Alongside this monumental shift in wealth, we are witnessing a modernisation of family offices. Family offices are not only selecting business models that allow for more control and greater returns but are also expressing a heightened interest in “impact investing”. Typically, this means investing in small or medium-sized organisations that are purpose-led and have a focus on sustainable or ethical business practices.

Additionally, the make-up of high-net-worth individuals is changing rapidly, especially with the boom in the number of wealthy individuals created in the tech space. People made wealthy by the tech industry have the knowledge and incentive to invest back into promising start-ups and growth businesses; with many of them setting up professional family offices to manage these investments. The money invested in European start-ups by family offices or rich individuals has risen five-fold in the last five years.

With a huge amount of the world’s wealth concentrated in the hands of high-net-worth families and individuals who are now looking for promising direct investment opportunities, SMEs are overlooking a crucial area of untapped financing.

Family office investment strategies are particularly varied with each family having their own philosophy, interests and areas of expertise and without the shorter-term objective of traditional private equity or investment banks.

Family offices may prove to have much higher and longer-term vested interest in the businesses they invest in compared to an institutional investor. In many cases, based on the experience of the principals behind the family office, they will seek to take a more hands-on involvement in the businesses they fund, acting as mentors and not merely benefactors.

Moreover, the principals behind the family offices have extraordinary networks of connections, which can prove invaluable for start-ups seeking customer exposure, business know-how or even further investment.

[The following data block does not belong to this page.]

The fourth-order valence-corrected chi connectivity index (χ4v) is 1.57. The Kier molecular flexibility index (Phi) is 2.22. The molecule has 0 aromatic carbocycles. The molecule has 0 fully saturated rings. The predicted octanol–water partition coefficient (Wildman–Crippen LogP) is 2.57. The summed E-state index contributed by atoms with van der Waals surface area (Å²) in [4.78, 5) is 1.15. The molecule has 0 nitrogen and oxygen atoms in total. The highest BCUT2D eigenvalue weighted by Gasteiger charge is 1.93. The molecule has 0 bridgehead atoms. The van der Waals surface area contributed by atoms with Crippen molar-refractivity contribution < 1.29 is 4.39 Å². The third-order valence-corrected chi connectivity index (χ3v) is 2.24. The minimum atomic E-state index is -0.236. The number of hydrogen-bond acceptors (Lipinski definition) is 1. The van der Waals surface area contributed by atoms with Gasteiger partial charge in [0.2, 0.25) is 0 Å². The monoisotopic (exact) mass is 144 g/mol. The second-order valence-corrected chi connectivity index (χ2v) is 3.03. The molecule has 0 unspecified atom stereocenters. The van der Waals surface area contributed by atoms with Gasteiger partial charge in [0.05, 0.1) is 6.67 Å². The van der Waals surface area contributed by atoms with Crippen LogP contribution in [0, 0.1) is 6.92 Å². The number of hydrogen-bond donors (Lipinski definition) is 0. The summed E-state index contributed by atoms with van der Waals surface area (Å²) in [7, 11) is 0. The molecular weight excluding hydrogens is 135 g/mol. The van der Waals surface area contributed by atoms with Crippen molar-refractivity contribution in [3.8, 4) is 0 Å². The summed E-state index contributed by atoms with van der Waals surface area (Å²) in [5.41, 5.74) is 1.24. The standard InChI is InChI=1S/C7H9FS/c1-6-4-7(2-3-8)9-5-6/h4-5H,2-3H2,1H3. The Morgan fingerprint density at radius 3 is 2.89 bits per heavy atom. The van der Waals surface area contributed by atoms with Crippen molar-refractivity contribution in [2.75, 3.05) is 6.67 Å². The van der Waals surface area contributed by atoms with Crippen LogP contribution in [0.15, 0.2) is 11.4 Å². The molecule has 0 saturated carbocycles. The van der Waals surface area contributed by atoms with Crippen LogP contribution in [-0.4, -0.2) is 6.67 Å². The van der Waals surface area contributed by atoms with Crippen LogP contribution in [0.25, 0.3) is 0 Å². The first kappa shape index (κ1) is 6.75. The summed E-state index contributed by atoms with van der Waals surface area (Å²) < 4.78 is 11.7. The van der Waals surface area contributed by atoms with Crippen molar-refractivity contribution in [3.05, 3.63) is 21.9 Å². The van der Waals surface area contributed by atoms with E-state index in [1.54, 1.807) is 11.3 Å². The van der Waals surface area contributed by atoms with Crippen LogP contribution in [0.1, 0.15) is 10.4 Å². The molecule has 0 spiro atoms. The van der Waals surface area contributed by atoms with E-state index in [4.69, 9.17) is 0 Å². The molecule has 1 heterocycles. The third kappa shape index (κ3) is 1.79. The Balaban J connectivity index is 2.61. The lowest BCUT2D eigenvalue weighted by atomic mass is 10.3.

Since family offices are independent entities and are regulated less strictly than banks, they can be much more flexible in their consideration of investments across enterprise size, geographies and asset classes. The appeal of direct investment to family offices comes from more than just the alignment of capital. Direct investments allow them to take a more hands-on approach to selecting and managing their portfolios. Investments in the sustainability space and impact investing are particularly attractive.

As the number of family offices and the pool of wealth amassed by them increases and is passed on to a new generation, the way they conduct themselves is evolving rapidly, investing in innovative, creative and socially conscious ways. SMEs should take note of this enthusiasm and use it to their advantage.

Ian Borman is a partner at Winston & Strawn

Further reading

IQ Capital growth fund invests in first two companies


Ian Borman

Ian Borman is a partner at Winston & Strawn LLP advising on the full life-cycle of all types of financing transactions.